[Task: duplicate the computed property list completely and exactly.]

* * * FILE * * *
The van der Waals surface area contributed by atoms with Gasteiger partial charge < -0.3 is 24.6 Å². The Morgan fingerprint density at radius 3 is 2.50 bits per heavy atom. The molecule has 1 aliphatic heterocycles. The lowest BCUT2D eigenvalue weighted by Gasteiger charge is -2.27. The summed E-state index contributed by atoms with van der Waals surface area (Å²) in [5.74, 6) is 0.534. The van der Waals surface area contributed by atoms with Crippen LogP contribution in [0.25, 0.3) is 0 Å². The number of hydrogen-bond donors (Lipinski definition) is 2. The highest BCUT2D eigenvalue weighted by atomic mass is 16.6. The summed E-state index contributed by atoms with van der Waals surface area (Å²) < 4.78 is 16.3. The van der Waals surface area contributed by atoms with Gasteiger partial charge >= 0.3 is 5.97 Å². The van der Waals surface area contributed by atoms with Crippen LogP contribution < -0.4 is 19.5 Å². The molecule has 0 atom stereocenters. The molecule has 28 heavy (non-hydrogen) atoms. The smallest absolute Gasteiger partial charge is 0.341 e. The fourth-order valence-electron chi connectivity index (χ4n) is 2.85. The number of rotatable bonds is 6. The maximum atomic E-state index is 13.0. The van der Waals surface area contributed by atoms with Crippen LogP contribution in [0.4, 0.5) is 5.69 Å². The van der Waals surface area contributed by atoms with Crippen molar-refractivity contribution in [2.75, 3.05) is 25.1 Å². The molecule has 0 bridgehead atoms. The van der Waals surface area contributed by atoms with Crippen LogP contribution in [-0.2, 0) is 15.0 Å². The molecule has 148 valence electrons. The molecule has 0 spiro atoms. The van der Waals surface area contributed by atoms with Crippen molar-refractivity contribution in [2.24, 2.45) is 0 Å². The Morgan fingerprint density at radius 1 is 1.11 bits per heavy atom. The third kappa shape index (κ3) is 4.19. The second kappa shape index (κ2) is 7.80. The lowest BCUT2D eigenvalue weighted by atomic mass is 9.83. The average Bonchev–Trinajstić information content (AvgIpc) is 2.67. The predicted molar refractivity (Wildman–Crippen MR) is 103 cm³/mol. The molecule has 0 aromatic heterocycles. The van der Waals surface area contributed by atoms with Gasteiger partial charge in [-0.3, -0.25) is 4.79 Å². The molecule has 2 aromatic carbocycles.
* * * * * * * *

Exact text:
The van der Waals surface area contributed by atoms with Gasteiger partial charge < -0.3 is 24.6 Å². The Morgan fingerprint density at radius 3 is 2.50 bits per heavy atom. The molecule has 1 aliphatic heterocycles. The lowest BCUT2D eigenvalue weighted by Gasteiger charge is -2.27. The summed E-state index contributed by atoms with van der Waals surface area (Å²) in [5.74, 6) is 0.534. The van der Waals surface area contributed by atoms with Crippen LogP contribution in [0.25, 0.3) is 0 Å². The number of hydrogen-bond donors (Lipinski definition) is 2. The highest BCUT2D eigenvalue weighted by atomic mass is 16.6. The summed E-state index contributed by atoms with van der Waals surface area (Å²) < 4.78 is 16.3. The van der Waals surface area contributed by atoms with Gasteiger partial charge >= 0.3 is 5.97 Å². The van der Waals surface area contributed by atoms with Crippen LogP contribution < -0.4 is 19.5 Å². The molecule has 0 atom stereocenters. The molecule has 28 heavy (non-hydrogen) atoms. The smallest absolute Gasteiger partial charge is 0.341 e. The fourth-order valence-electron chi connectivity index (χ4n) is 2.85. The number of rotatable bonds is 6. The maximum atomic E-state index is 13.0. The van der Waals surface area contributed by atoms with Crippen LogP contribution in [0.4, 0.5) is 5.69 Å². The van der Waals surface area contributed by atoms with Crippen molar-refractivity contribution in [2.75, 3.05) is 25.1 Å². The molecule has 0 bridgehead atoms. The van der Waals surface area contributed by atoms with Crippen LogP contribution in [-0.2, 0) is 15.0 Å². The molecule has 148 valence electrons. The molecule has 0 spiro atoms. The van der Waals surface area contributed by atoms with Crippen molar-refractivity contribution in [2.24, 2.45) is 0 Å². The Morgan fingerprint density at radius 1 is 1.11 bits per heavy atom. The third kappa shape index (κ3) is 4.19. The second kappa shape index (κ2) is 7.80. The lowest BCUT2D eigenvalue weighted by atomic mass is 9.83. The average Bonchev–Trinajstić information content (AvgIpc) is 2.67. The predicted molar refractivity (Wildman–Crippen MR) is 103 cm³/mol. The molecule has 0 aromatic heterocycles. The van der Waals surface area contributed by atoms with Gasteiger partial charge in [-0.3, -0.25) is 4.79 Å². The molecule has 2 aromatic carbocycles.